Microsoft’s Herb Sutter spoke at Microsoft Build in San Francisco on the future of C++.
Microsoft has been criticised for being slow to implement all the features of ISO C++ 11. Sutter says most features are now included in the public preview of Visual Studio 2013 – which has a “Go Live” license so you can use it in production – including the oft-requested variadic templates. The full list:
- Explicit conversion operators
- Raw string literals
- Function template default arguments
- Delegating constructors
- Uniform int and initializer_lists
- Variadic templates
More features are coming in the RTM (final release) of Visual Studio 2013 later this year:
- Non-static member initializers
- ‘using’ aliases
A technical preview will then follow and Sutter listed possible features of which there will be a subset. Full conformance will follow at an unspecified time.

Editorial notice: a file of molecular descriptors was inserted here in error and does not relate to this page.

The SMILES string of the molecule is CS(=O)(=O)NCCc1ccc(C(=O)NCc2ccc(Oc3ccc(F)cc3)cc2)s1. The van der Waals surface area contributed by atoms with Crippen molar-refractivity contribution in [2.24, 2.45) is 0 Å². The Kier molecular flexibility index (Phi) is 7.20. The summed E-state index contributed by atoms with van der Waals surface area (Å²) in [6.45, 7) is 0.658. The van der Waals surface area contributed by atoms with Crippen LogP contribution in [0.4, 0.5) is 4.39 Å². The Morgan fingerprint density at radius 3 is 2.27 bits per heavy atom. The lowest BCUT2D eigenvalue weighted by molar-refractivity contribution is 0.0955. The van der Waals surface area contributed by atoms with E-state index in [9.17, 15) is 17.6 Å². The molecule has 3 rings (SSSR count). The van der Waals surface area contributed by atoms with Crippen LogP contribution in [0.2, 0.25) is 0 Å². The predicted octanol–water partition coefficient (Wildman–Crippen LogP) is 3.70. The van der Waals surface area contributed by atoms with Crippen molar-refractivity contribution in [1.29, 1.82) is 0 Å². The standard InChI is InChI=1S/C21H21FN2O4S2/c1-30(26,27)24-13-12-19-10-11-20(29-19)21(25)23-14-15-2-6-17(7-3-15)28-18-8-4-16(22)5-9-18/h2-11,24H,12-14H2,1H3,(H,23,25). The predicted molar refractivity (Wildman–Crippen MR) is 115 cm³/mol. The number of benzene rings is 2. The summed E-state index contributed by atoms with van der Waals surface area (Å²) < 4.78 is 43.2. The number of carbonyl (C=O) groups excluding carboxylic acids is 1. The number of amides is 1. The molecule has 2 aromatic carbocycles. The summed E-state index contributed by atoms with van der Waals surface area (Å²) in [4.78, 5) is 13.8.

Microsoft is also promising a full implementation of C++ 14, the next update to the standard, even though the exact specification is not yet fully agreed. Some C++ 14 features will be implemented ahead of C++ 11 features, if they are considered to add high value.
Two other points of interest.
Async/await (familiar to C# developers) will be implemented in the post-RTM CTP because it is such a useful feature for Windows Runtime app developers, even though it is not part of the ISO standard.
Finally, Microsoft will also several C99 features in the RTM of Visual Studio 2013:
- Variable decls
- compound literals
- designated initializers
The reason for implementing these is that they are needed to compile popular open source libraries like FFmpeg.
I asked Sutter why Microsoft is not planning full conformance to C99. He said it was a matter of priorities and that work on C++ 11 and C++ 14 was more important. If there are particular additional features of C99 developers would like to see implemented, contacting Sutter with requests and rationale might eventually yield results.